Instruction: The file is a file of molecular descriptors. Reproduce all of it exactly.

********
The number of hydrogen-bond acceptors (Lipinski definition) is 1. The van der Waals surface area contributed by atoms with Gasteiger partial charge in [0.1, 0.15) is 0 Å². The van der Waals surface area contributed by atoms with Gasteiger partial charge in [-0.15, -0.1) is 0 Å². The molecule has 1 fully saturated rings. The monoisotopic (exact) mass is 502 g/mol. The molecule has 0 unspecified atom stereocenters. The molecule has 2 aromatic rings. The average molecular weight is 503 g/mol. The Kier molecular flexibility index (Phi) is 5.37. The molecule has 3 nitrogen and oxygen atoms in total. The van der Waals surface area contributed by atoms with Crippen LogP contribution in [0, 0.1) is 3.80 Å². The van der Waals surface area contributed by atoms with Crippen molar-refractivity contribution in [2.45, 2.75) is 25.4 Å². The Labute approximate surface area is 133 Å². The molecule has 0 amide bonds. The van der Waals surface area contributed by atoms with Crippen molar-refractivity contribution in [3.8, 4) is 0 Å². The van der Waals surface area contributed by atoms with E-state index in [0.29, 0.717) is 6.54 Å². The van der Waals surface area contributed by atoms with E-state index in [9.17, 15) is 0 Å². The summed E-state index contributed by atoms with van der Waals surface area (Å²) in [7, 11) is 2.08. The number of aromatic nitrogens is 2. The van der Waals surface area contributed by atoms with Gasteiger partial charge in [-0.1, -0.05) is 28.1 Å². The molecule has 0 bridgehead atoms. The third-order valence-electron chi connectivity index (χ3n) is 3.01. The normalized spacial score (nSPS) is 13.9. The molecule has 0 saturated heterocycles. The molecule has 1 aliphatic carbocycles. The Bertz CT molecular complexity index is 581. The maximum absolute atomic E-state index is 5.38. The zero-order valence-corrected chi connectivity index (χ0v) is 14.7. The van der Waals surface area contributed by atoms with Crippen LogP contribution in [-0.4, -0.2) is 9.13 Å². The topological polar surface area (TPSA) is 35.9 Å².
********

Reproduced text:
The number of hydrogen-bond acceptors (Lipinski definition) is 1. The van der Waals surface area contributed by atoms with Gasteiger partial charge in [0.1, 0.15) is 0 Å². The van der Waals surface area contributed by atoms with Gasteiger partial charge in [-0.15, -0.1) is 0 Å². The molecule has 1 fully saturated rings. The monoisotopic (exact) mass is 502 g/mol. The molecule has 0 unspecified atom stereocenters. The molecule has 2 aromatic rings. The average molecular weight is 503 g/mol. The Kier molecular flexibility index (Phi) is 5.37. The molecule has 3 nitrogen and oxygen atoms in total. The van der Waals surface area contributed by atoms with Crippen LogP contribution in [0, 0.1) is 3.80 Å². The van der Waals surface area contributed by atoms with Crippen molar-refractivity contribution in [2.45, 2.75) is 25.4 Å². The Labute approximate surface area is 133 Å². The molecule has 0 amide bonds. The van der Waals surface area contributed by atoms with Crippen molar-refractivity contribution in [3.8, 4) is 0 Å². The van der Waals surface area contributed by atoms with E-state index in [0.29, 0.717) is 6.54 Å². The van der Waals surface area contributed by atoms with E-state index in [9.17, 15) is 0 Å². The summed E-state index contributed by atoms with van der Waals surface area (Å²) in [7, 11) is 2.08. The number of aromatic nitrogens is 2. The van der Waals surface area contributed by atoms with Gasteiger partial charge in [-0.1, -0.05) is 28.1 Å². The molecule has 0 bridgehead atoms. The third-order valence-electron chi connectivity index (χ3n) is 3.01. The normalized spacial score (nSPS) is 13.9. The molecule has 0 saturated heterocycles. The molecule has 1 aliphatic carbocycles. The Bertz CT molecular complexity index is 581. The maximum absolute atomic E-state index is 5.38. The zero-order valence-corrected chi connectivity index (χ0v) is 14.7. The van der Waals surface area contributed by atoms with Crippen LogP contribution in [-0.4, -0.2) is 9.13 Å². The topological polar surface area (TPSA) is 35.9 Å².